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Trying to Relate

When someone has gone through something traumatic, it is only natural for their friends and family members to want to sympathize with them. However, telling someone you “understand” is not the right thing to say UNLESS you have actually experienced it for yourself. For example, I lost my sister to suicide. My friends have been good about how they approach the subject with me, but if they were to tell me they understood, it would simply be untrue. While I’m sure they mean well, they haven’t lost their siblings to suicide, therefore, the statement isn’t true. It doesn’t help.

Instead! To empathize with someone, you may say “Hey I honestly don’t know what you’re going through but I can only imagine how rough it is. I’m here for you.” Or “I know you’re going through a lot right now and I can try my best to understand and empathize with what you’re feeling.”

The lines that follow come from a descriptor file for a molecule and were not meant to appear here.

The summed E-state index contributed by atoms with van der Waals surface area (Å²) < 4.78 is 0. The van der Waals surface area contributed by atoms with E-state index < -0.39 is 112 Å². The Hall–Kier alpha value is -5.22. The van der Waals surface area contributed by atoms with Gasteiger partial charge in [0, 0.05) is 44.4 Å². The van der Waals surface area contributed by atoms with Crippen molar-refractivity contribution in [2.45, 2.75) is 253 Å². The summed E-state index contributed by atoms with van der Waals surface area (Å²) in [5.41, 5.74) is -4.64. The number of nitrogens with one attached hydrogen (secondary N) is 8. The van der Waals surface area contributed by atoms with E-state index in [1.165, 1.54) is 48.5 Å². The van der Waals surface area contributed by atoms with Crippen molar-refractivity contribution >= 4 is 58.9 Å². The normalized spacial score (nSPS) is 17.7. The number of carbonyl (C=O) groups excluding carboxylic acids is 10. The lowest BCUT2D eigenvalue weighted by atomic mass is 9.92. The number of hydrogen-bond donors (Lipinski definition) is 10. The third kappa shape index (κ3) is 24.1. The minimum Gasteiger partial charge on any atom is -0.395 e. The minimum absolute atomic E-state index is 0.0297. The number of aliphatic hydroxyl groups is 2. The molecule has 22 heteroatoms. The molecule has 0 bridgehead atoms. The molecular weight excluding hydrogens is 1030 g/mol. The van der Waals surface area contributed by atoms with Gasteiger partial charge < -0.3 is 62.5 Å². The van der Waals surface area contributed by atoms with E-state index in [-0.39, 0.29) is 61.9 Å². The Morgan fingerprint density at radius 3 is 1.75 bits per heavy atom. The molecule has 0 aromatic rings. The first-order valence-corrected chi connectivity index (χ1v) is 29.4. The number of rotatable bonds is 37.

These are a couple of examples of how you can be there for someone, without telling them that you know how they are feeling, if you don’t. It is okay not to understand what someone is feeling, everyone has their own life experiences and unique struggles, but instead we can connect on familiar feelings, similar rough patches in life and just let each other know that we’re here for support. One of the most underestimated expressions is listening and sometimes, it is okay not to have any words, but just knowing they are there for you.

 

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